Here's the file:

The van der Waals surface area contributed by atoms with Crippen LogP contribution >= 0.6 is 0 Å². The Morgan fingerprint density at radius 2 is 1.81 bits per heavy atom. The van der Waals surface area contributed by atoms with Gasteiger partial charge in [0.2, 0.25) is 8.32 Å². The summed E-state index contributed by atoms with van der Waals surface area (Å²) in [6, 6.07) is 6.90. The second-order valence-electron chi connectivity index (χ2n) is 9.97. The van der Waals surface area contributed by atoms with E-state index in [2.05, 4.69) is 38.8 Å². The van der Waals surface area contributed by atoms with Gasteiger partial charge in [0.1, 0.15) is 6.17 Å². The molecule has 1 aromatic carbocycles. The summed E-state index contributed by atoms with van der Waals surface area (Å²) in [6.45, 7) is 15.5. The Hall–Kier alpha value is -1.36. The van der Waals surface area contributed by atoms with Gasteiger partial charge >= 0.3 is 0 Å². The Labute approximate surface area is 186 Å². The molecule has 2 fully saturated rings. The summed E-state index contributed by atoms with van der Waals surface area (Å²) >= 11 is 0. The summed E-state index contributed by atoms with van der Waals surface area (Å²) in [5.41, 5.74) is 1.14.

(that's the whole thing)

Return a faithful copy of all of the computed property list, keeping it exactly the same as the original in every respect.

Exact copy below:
The van der Waals surface area contributed by atoms with Crippen LogP contribution >= 0.6 is 0 Å². The Morgan fingerprint density at radius 2 is 1.81 bits per heavy atom. The van der Waals surface area contributed by atoms with Gasteiger partial charge in [0.2, 0.25) is 8.32 Å². The summed E-state index contributed by atoms with van der Waals surface area (Å²) in [6, 6.07) is 6.90. The second-order valence-electron chi connectivity index (χ2n) is 9.97. The van der Waals surface area contributed by atoms with E-state index in [2.05, 4.69) is 38.8 Å². The van der Waals surface area contributed by atoms with Gasteiger partial charge in [0.1, 0.15) is 6.17 Å². The molecule has 1 aromatic carbocycles. The summed E-state index contributed by atoms with van der Waals surface area (Å²) in [6.45, 7) is 15.5. The Hall–Kier alpha value is -1.36. The van der Waals surface area contributed by atoms with Gasteiger partial charge >= 0.3 is 0 Å². The Labute approximate surface area is 186 Å². The molecule has 2 fully saturated rings. The summed E-state index contributed by atoms with van der Waals surface area (Å²) >= 11 is 0. The summed E-state index contributed by atoms with van der Waals surface area (Å²) in [5.41, 5.74) is 1.14.